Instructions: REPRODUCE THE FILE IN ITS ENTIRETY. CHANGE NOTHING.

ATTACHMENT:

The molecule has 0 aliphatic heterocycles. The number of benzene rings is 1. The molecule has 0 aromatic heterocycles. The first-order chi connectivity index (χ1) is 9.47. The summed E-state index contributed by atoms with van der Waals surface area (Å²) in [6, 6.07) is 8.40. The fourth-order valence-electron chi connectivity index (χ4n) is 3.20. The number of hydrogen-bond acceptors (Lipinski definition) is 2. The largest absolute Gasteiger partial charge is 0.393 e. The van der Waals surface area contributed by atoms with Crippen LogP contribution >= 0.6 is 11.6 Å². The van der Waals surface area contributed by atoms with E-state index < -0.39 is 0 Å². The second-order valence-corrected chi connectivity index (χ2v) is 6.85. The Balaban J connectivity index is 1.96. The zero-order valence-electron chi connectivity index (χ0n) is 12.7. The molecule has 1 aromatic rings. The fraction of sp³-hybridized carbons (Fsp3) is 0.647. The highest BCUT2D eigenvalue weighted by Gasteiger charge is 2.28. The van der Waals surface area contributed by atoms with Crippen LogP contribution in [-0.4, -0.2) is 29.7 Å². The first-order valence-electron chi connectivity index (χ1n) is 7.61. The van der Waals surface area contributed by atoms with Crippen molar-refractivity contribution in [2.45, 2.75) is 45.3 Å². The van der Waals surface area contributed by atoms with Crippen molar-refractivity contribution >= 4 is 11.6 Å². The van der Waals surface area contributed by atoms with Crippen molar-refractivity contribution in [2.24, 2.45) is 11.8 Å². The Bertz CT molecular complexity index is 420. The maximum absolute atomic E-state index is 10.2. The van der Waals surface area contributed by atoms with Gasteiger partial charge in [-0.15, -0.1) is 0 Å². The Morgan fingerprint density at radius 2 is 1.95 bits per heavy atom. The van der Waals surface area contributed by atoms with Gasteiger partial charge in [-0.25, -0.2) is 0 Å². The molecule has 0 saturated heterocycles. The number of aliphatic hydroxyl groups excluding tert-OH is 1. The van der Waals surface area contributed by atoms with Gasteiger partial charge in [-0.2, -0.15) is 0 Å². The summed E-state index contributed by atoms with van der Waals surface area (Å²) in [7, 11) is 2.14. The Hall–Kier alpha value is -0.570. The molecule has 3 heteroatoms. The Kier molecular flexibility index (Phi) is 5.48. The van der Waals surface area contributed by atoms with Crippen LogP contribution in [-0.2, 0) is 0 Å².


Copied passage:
The molecule has 0 aliphatic heterocycles. The number of benzene rings is 1. The molecule has 0 aromatic heterocycles. The first-order chi connectivity index (χ1) is 9.47. The summed E-state index contributed by atoms with van der Waals surface area (Å²) in [6, 6.07) is 8.40. The fourth-order valence-electron chi connectivity index (χ4n) is 3.20. The number of hydrogen-bond acceptors (Lipinski definition) is 2. The largest absolute Gasteiger partial charge is 0.393 e. The van der Waals surface area contributed by atoms with Crippen LogP contribution >= 0.6 is 11.6 Å². The van der Waals surface area contributed by atoms with E-state index < -0.39 is 0 Å². The second-order valence-corrected chi connectivity index (χ2v) is 6.85. The Balaban J connectivity index is 1.96. The zero-order valence-electron chi connectivity index (χ0n) is 12.7. The molecule has 1 aromatic rings. The fraction of sp³-hybridized carbons (Fsp3) is 0.647. The highest BCUT2D eigenvalue weighted by Gasteiger charge is 2.28. The van der Waals surface area contributed by atoms with Crippen LogP contribution in [-0.4, -0.2) is 29.7 Å². The first-order valence-electron chi connectivity index (χ1n) is 7.61. The van der Waals surface area contributed by atoms with Crippen molar-refractivity contribution in [2.45, 2.75) is 45.3 Å². The van der Waals surface area contributed by atoms with Crippen molar-refractivity contribution >= 4 is 11.6 Å². The van der Waals surface area contributed by atoms with Crippen molar-refractivity contribution in [2.24, 2.45) is 11.8 Å². The Bertz CT molecular complexity index is 420. The maximum absolute atomic E-state index is 10.2. The van der Waals surface area contributed by atoms with Gasteiger partial charge in [-0.15, -0.1) is 0 Å². The Morgan fingerprint density at radius 2 is 1.95 bits per heavy atom. The van der Waals surface area contributed by atoms with Gasteiger partial charge in [-0.25, -0.2) is 0 Å². The molecule has 0 saturated heterocycles. The number of aliphatic hydroxyl groups excluding tert-OH is 1. The van der Waals surface area contributed by atoms with Gasteiger partial charge in [-0.2, -0.15) is 0 Å². The summed E-state index contributed by atoms with van der Waals surface area (Å²) in [7, 11) is 2.14. The Hall–Kier alpha value is -0.570. The molecule has 3 heteroatoms. The Kier molecular flexibility index (Phi) is 5.48. The van der Waals surface area contributed by atoms with Crippen LogP contribution in [-0.2, 0) is 0 Å².